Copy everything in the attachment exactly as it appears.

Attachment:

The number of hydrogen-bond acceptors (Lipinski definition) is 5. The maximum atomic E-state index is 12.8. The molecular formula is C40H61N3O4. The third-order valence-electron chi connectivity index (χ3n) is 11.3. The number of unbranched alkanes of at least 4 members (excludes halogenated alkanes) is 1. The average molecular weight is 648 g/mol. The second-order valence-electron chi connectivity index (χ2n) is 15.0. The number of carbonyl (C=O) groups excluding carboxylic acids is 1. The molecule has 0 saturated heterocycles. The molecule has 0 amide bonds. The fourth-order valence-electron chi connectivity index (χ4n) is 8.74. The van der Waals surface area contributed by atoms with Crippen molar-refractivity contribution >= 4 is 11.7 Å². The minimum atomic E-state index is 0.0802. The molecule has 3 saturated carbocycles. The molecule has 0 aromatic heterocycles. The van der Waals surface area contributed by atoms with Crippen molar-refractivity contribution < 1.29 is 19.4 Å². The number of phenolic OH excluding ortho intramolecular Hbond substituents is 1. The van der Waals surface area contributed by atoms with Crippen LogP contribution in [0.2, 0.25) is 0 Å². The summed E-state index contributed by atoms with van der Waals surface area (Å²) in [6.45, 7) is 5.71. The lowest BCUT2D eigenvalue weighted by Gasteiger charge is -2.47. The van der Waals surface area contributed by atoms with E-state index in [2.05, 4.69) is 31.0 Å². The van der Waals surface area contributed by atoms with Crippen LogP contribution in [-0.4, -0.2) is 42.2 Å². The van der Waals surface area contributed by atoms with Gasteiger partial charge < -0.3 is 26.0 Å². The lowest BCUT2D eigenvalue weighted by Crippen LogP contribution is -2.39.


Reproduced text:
The number of hydrogen-bond acceptors (Lipinski definition) is 5. The maximum atomic E-state index is 12.8. The molecular formula is C40H61N3O4. The third-order valence-electron chi connectivity index (χ3n) is 11.3. The number of unbranched alkanes of at least 4 members (excludes halogenated alkanes) is 1. The average molecular weight is 648 g/mol. The second-order valence-electron chi connectivity index (χ2n) is 15.0. The number of carbonyl (C=O) groups excluding carboxylic acids is 1. The molecule has 0 saturated heterocycles. The molecule has 0 amide bonds. The fourth-order valence-electron chi connectivity index (χ4n) is 8.74. The van der Waals surface area contributed by atoms with Crippen molar-refractivity contribution >= 4 is 11.7 Å². The minimum atomic E-state index is 0.0802. The molecule has 3 saturated carbocycles. The molecule has 0 aromatic heterocycles. The van der Waals surface area contributed by atoms with Crippen molar-refractivity contribution < 1.29 is 19.4 Å². The number of phenolic OH excluding ortho intramolecular Hbond substituents is 1. The van der Waals surface area contributed by atoms with Crippen LogP contribution in [0.2, 0.25) is 0 Å². The summed E-state index contributed by atoms with van der Waals surface area (Å²) in [6.45, 7) is 5.71. The lowest BCUT2D eigenvalue weighted by Gasteiger charge is -2.47. The van der Waals surface area contributed by atoms with E-state index in [2.05, 4.69) is 31.0 Å². The van der Waals surface area contributed by atoms with Crippen LogP contribution in [-0.4, -0.2) is 42.2 Å². The van der Waals surface area contributed by atoms with Gasteiger partial charge < -0.3 is 26.0 Å². The lowest BCUT2D eigenvalue weighted by Crippen LogP contribution is -2.39.